You should still have rejigged the whole site into some crude BBS or text n links Navigator website or something.
    I’ll go hide while the crew reels violently at the implied effort necessary.

    • Kieron Gillen says:

      Muzman: “I kinda like how April Fools has become, a bit like Halloween, as much an excuse to dress up and muck around as anything else.”

      Yeah, totally. With the internet – when lies disperse much quicker and are more annoying than just doing it in real life – that’s dead, unless you can do it in a way which is obviously a joke.

      (The 1988 League of Extraordinary Gentlemen was marvelous, for example)

      Really, just an excuse to fuck around and do something fun is where the holiday’s future should lie.

      And thanks – glad you dug it.

      (Everyone else too, obv)


  36. Shalrath says:

    If you don’t actually remember the Berlin Wall coming down, or the 80’s as a lad, you don’t exist to me.

    My God… 1 years old in 1993…

  37. Levictus says:

    Damn, I was 5 in 1993. So I am kind of in between the oldskul and newskul generations. Didn’t get a computer till 1997. The games that made me would be Simcity 2000, Quake 1, Warcraft 2, Starcraft (damn I was so happy when I discovered this game), GTA 1 and 2 (2 IMO is the best GTA ever created, even better than GTA3 which I consider the best of the 3D GTAs). I played a lot of CS even back when it was in beta. Surprisingly I didn’t play finish playing HL until much later, maybe sometime 2002/2003.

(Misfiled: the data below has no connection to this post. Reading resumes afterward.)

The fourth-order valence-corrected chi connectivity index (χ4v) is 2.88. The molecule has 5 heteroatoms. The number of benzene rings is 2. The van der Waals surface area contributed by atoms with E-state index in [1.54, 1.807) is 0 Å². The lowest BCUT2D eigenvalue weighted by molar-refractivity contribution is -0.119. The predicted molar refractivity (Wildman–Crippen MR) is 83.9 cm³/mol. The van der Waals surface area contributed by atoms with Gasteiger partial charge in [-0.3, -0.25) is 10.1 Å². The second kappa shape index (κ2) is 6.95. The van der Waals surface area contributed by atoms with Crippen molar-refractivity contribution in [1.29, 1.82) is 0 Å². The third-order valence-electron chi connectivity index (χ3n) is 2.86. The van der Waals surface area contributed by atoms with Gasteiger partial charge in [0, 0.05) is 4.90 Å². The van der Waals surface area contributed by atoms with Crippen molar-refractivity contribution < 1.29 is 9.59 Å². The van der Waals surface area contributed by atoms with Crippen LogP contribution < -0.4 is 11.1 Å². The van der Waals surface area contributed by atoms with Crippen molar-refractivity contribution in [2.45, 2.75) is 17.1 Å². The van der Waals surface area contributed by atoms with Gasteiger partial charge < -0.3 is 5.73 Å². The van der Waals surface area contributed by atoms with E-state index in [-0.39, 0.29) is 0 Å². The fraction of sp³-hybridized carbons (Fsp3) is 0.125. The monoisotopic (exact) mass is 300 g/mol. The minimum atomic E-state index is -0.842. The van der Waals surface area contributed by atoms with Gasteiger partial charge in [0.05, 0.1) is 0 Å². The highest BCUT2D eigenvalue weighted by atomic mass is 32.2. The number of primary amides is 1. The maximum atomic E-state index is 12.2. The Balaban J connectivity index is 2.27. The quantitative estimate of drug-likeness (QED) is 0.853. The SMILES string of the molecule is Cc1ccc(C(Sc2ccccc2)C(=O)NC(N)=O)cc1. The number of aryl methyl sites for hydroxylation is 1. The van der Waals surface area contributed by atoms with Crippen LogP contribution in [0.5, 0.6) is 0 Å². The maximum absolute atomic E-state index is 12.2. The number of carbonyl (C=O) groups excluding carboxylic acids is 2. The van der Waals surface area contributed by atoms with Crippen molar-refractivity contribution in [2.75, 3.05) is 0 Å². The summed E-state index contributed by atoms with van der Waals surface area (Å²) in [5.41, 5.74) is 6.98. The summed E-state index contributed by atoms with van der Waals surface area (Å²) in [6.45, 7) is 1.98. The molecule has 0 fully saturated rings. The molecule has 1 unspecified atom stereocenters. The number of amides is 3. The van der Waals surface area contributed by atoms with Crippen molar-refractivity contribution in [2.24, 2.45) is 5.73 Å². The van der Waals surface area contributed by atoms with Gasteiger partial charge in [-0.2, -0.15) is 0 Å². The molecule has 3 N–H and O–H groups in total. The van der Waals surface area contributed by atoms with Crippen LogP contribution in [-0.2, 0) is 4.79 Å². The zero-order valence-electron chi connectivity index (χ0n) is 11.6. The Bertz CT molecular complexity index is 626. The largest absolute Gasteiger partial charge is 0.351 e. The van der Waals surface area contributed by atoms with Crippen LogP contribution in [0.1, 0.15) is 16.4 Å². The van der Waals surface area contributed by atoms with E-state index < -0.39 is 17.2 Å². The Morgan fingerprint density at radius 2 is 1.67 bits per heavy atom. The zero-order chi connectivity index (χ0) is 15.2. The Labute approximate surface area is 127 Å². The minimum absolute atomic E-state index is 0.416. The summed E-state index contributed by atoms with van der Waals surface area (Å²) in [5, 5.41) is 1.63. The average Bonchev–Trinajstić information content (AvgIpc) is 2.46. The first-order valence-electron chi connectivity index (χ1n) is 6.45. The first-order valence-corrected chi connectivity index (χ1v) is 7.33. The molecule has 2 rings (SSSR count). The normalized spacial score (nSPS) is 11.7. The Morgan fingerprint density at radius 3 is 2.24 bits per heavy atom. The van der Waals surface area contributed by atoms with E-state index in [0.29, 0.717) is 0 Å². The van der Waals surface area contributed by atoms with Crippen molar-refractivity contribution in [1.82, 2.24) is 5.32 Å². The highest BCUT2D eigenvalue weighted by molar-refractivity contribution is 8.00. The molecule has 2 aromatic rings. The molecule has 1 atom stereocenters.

38. Mentat says:

    Well, I was 9 at that time, yet Ultima VII was my Ultima VII (discovered three years later though). Maybe because I had to put up with a 486, 4 MB, 33 Mhz with the Turbo Button on until… not sure, somewhere around the time Half Life came out.

  39. Acosta says:

    I was 12 back then, some months away of being 13. Golden age of gaming no doubt, but it´s too unfortunate I had not the ways to pay for the stuff I wanted (everything!). The only computer I had with 13 years was an Amstrad 6128 and a bunch of consoles, I wouldn’t get a… 486? until one year later (memory is fuzzy) and I couldn’t afford many games. I was lucky enough that one of those games was precisely Syndicate (after plenty of problems to make it run), and other was Day of Tentacle (notice my awesome taste for 13 years, now let me destroy that image saying that the other game I bought that year was Cobra Mission…).